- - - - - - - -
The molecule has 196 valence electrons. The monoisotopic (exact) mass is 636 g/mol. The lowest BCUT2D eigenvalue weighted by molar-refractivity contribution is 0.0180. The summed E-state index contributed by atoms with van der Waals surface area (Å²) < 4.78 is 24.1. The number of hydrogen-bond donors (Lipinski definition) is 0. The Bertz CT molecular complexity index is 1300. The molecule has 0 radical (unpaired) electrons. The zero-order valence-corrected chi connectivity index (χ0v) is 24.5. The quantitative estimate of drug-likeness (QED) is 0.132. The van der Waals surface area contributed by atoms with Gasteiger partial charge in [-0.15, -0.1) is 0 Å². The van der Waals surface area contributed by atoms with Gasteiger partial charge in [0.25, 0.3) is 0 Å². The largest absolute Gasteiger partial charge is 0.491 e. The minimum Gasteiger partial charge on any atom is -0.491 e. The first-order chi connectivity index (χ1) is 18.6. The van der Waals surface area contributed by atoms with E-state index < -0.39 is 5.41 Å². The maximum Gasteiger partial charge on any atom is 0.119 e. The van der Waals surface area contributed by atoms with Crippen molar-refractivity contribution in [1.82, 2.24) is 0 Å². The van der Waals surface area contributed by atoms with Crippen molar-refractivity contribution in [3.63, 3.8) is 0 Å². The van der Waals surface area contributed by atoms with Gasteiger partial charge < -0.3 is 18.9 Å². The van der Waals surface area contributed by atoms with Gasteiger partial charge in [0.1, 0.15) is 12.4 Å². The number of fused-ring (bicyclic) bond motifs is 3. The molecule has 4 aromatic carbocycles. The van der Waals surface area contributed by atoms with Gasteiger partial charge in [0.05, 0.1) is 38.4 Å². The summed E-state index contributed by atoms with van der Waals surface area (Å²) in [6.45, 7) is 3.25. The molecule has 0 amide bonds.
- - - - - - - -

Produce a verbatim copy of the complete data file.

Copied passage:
The molecule has 196 valence electrons. The monoisotopic (exact) mass is 636 g/mol. The lowest BCUT2D eigenvalue weighted by molar-refractivity contribution is 0.0180. The summed E-state index contributed by atoms with van der Waals surface area (Å²) < 4.78 is 24.1. The number of hydrogen-bond donors (Lipinski definition) is 0. The Bertz CT molecular complexity index is 1300. The molecule has 0 radical (unpaired) electrons. The zero-order valence-corrected chi connectivity index (χ0v) is 24.5. The quantitative estimate of drug-likeness (QED) is 0.132. The van der Waals surface area contributed by atoms with Gasteiger partial charge in [-0.15, -0.1) is 0 Å². The van der Waals surface area contributed by atoms with Gasteiger partial charge in [0.25, 0.3) is 0 Å². The largest absolute Gasteiger partial charge is 0.491 e. The minimum Gasteiger partial charge on any atom is -0.491 e. The first-order chi connectivity index (χ1) is 18.6. The van der Waals surface area contributed by atoms with E-state index < -0.39 is 5.41 Å². The maximum Gasteiger partial charge on any atom is 0.119 e. The van der Waals surface area contributed by atoms with Crippen molar-refractivity contribution in [1.82, 2.24) is 0 Å². The van der Waals surface area contributed by atoms with Crippen molar-refractivity contribution in [3.63, 3.8) is 0 Å². The van der Waals surface area contributed by atoms with Gasteiger partial charge < -0.3 is 18.9 Å². The van der Waals surface area contributed by atoms with Gasteiger partial charge in [0.1, 0.15) is 12.4 Å². The number of fused-ring (bicyclic) bond motifs is 3. The molecule has 4 aromatic carbocycles. The van der Waals surface area contributed by atoms with Gasteiger partial charge in [0.05, 0.1) is 38.4 Å². The summed E-state index contributed by atoms with van der Waals surface area (Å²) in [6.45, 7) is 3.25. The molecule has 0 amide bonds.